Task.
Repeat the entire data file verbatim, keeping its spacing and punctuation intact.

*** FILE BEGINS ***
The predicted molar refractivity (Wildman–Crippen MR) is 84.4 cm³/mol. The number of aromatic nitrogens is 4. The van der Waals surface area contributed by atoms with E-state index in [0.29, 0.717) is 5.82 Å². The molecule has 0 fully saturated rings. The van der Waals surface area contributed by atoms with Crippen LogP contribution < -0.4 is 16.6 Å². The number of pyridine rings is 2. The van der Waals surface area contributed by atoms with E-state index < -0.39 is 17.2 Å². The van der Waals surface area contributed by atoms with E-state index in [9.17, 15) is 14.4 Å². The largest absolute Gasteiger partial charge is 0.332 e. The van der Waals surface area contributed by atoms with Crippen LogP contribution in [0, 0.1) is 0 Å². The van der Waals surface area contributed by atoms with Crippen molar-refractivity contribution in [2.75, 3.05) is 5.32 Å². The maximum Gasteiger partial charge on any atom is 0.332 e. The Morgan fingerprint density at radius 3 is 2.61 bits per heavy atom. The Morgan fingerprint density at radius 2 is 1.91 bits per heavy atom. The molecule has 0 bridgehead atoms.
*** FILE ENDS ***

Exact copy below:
The predicted molar refractivity (Wildman–Crippen MR) is 84.4 cm³/mol. The number of aromatic nitrogens is 4. The van der Waals surface area contributed by atoms with E-state index in [0.29, 0.717) is 5.82 Å². The molecule has 0 fully saturated rings. The van der Waals surface area contributed by atoms with Crippen LogP contribution < -0.4 is 16.6 Å². The number of pyridine rings is 2. The van der Waals surface area contributed by atoms with E-state index < -0.39 is 17.2 Å². The van der Waals surface area contributed by atoms with E-state index in [9.17, 15) is 14.4 Å². The largest absolute Gasteiger partial charge is 0.332 e. The van der Waals surface area contributed by atoms with Crippen LogP contribution in [0, 0.1) is 0 Å². The van der Waals surface area contributed by atoms with Crippen molar-refractivity contribution in [2.75, 3.05) is 5.32 Å². The maximum Gasteiger partial charge on any atom is 0.332 e. The Morgan fingerprint density at radius 3 is 2.61 bits per heavy atom. The Morgan fingerprint density at radius 2 is 1.91 bits per heavy atom. The molecule has 0 bridgehead atoms.